Success boils down to discipline.
Lord Balfour, a Conservative Prime Minister, observed that the longer he continued in office, the more he realized that “Nothing matters very much and few things matter at all.” In 1902, with the British Empire at its peak, such lofty indifference may have constituted a sensible, pragmatic approach to almost any disaster which might then have befallen the nation.
In 2018, we have taken the opposite approach. The media would have us believe that there is a crisis every day. “A scared reader is tomorrow’s reader” worked well as a maxim in the newspaper world of print and it has lost none of its vigor as the world has gone digital. The concept of “crisis” has gone into the language of daily routine; another day, another crisis, be it for the National Health Service, for the Prime Minister, for Manchester United’s manager, for whoever.
But real crises are still quite rare, at least insofar as they affect the population of the affluent West, where prosperity has grown steadily amid a consistent negative drumbeat from the ubiquitous prophets of doom. In the new volatility of our times, business events that threaten prosperity arise with an increasing frequency and can still properly be called crises.
For example, at British Airways, where I worked from 1998 to 2008, there were several corporate-threatening events: the attacks of 9/11; the SARS epidemic (now largely forgotten – it was worse than 9/11 for many airlines); the 2008 financial crash, which interrupted business traffic; and the physical crash of the Concorde into a suburb of Paris in 2000.
A disaster foreseen is usually a disaster avoided – it is the unanticipated ones that are the problem. No company should spend too much money preparing for the unlikely and the unexpected (snow at Heathrow is debatable as an example), but it must at the very least have a plan to deal with the unexpected, as a general concept. No one can know in advance what shape it will take, but that should not prevent planning and rehearsal to answer certain questions generic to all such events:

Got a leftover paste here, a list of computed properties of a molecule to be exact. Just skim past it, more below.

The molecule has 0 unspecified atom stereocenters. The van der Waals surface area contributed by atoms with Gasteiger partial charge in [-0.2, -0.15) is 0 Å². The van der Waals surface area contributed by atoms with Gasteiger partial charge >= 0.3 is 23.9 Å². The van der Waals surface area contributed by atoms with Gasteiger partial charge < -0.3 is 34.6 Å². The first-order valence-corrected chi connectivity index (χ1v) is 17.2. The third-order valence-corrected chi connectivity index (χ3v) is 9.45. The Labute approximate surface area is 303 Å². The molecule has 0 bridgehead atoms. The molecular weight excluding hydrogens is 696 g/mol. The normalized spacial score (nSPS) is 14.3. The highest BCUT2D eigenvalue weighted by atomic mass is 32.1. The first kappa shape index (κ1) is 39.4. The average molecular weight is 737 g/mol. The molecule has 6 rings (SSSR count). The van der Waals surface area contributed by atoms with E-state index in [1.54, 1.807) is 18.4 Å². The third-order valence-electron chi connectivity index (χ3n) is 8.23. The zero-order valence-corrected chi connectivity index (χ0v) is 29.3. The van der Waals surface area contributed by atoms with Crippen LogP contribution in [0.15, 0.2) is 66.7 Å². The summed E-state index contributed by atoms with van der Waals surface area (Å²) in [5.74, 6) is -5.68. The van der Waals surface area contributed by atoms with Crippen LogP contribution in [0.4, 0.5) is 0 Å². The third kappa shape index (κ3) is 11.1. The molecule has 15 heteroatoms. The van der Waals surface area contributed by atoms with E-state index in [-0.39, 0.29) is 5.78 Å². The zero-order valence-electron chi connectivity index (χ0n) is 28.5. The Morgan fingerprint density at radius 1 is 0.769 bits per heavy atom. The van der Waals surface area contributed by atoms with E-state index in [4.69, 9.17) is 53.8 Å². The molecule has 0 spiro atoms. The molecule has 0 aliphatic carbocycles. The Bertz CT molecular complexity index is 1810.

- Who does what? What will be the roles of the Chairman, the Chief Executive, the CFO?
- Who will take operational charge of the issues? Who will reassure the markets?
- Who will run the Company in the meantime?
Likewise the risk of certain events can always be addressed. What happens if:
- The Head Office is blown up or flooded?
- There is a denial of service or other cyber attack?
- There is a fatal injury in a critical plant?
It is a potentially endless list, but unrehearsed means unprepared; too often we see the “nine-year-old football team” spectacle, where no one plays in position and all players crowd the goalmouth in the hope of being the one who puts the ball in the net. Even senior executives find it difficult to resist the desire to join in. Crises are exciting, discipline can be dull. Yet it is imperative that each should play to his or her own, pre-agreed positions.
So to the moral: Crises are not daily events, but in the life of corporations, they happen. The best preparation is to identify, in advance, not the precise form that the crisis will take, but who will manage it and then to ensure that such individuals know who they are and are properly practiced.
Rob Webb is a Brunswick Senior Adviser in London.
Illustration: Serge Bloch